Controlled clinical studies of metformin did not include sufficient numbers of elderly patients to determine whether they respond differently from younger patients, although other reported clinical experience has not identified differences in responses between the elderly and young patients. Metformin is known to be substantially excreted by the kidney and because the risk of serious adverse reactions to the drug is greater in patients with impaired renal function, ACTOPLUS MET should only be used in patients with normal renal function (see CONTRAINDICATIONS, WARNINGS, Metformin hydrochloride and CLINICAL PHARMACOLOGY, Special Populations). Because aging is associated with reduced renal function, ACTOPLUS MET should be used with caution as age increases. Care should be taken in dose selection and should be based on careful and regular monitoring of renal function. Generally, elderly patients should not be titrated to the maximum dose of ACTOPLUS MET (see WARNINGS, Metformin hydrochloride and DOSAGE AND ADMINISTRATION).


This monograph has been modified to include the generic and brand name in many instances.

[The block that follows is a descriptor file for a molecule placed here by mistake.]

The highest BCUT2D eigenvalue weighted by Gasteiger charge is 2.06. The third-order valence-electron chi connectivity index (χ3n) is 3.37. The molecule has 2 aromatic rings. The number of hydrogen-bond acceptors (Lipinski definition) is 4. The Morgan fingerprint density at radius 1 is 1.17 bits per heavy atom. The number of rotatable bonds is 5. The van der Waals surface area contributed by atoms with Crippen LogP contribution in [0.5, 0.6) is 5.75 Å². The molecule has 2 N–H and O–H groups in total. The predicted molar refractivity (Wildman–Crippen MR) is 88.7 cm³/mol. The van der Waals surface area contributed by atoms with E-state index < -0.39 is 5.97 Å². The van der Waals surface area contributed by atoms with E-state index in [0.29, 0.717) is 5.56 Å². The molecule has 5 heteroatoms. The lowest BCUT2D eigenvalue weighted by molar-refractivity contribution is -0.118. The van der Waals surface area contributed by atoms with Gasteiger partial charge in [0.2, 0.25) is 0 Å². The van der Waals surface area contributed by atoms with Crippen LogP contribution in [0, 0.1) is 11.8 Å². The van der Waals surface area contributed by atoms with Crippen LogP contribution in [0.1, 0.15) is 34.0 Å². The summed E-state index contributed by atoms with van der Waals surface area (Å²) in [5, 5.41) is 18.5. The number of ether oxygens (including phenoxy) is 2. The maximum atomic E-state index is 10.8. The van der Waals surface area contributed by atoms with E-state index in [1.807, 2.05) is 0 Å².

OverDose

Pioglitazone hydrochloride

During controlled clinical trials, one case of overdose with pioglitazone was reported. A male patient took 120 mg per day for four days, then 180 mg per day for seven days. The patient denied any clinical symptoms during this period.

In the event of overdosage, appropriate supportive treatment should be initiated according to patient's clinical signs and symptoms.

Metformin hydrochloride

Overdose of metformin hydrochloride has occurred, including ingestion of amounts greater than 50 grams. Hypoglycemia was reported in approximately 10% of cases, but no causal association with metformin hydrochloride has been established. Lactic acidosis has been reported in approximately 32% of metformin overdose cases (see WARNINGS, Metformin hydrochloride). Metformin is dialyzable with a clearance of up to 170 mL/min under good hemodynamic conditions. Therefore, hemodialysis may be useful for removal of accumulated metformin from patients in whom metformin overdosage is suspected.

ContrainDications

Initiation of ACTOPLUS MET in patients with established New York Heart Association (NYHA) Class III or IV heart failure is contraindicated (see BOXED WARNING).

In addition, ACTOPLUS MET is contraindicated in patients with:

  1. Renal disease or renal dysfunction (e.g., as suggested by serum creatinine levels ≥ 1.5 mg/dL [males], ≥ 1.4 mg/dL [females], or abnormal creatinine clearance) which may also result from conditions such as cardiovascular collapse (shock), acute myocardial infarction, and septicemia (see WARNINGS, Metformin hydrochloride and PRECAUTIONS, General: Metformin hydrochloride).